Professor Carrie Winstanley, Portrait Room, Grove House, 5pm for 5.30pm
The 'serious play' movement is garnering attention in Higher Education. 'Serious play' uses immersive and creative approaches to learning, harnessing techniques from the entertainment industries, heritage and museum sectors, and from early years education and primary classroom practice. Yet although some detractors dismiss play as trivial, educational theorists and educators have been able to show the value of entertaining and engaging experiences to enhance learning.
Currently, in Higher Education, improving the quality of student engagement is a priority. Universities are developing schemes and strategies to ensure their offerings foster regular attendance and an ethos in which students are absorbed in their studies and active in university life more widely. Whilst agreeing that playful learning can be helpful in this regard, a potentially more fundamental aspect of successful engagement is pitching apposite levels of challenge in the lecture hall, seminar classroom and beyond.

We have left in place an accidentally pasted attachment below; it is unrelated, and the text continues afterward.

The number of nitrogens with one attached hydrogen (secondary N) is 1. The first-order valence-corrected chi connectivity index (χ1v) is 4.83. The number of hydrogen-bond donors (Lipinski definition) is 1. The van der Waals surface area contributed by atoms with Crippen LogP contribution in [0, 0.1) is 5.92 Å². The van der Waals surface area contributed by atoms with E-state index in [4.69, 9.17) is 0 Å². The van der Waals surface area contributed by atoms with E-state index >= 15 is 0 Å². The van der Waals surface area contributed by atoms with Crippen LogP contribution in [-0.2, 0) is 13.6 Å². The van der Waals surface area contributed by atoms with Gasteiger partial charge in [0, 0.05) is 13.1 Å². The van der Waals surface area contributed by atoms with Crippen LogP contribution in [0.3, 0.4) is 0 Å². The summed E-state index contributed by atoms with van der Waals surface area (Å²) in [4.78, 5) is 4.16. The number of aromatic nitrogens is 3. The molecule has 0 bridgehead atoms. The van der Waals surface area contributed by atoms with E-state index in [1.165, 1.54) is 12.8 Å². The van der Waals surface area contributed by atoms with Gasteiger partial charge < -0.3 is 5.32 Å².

In this presentation, the links between playful learning and effective education are explored. Set against a backdrop of current agendas to improve student engagement, both 'serious play' and Equality of Challenge will be considered.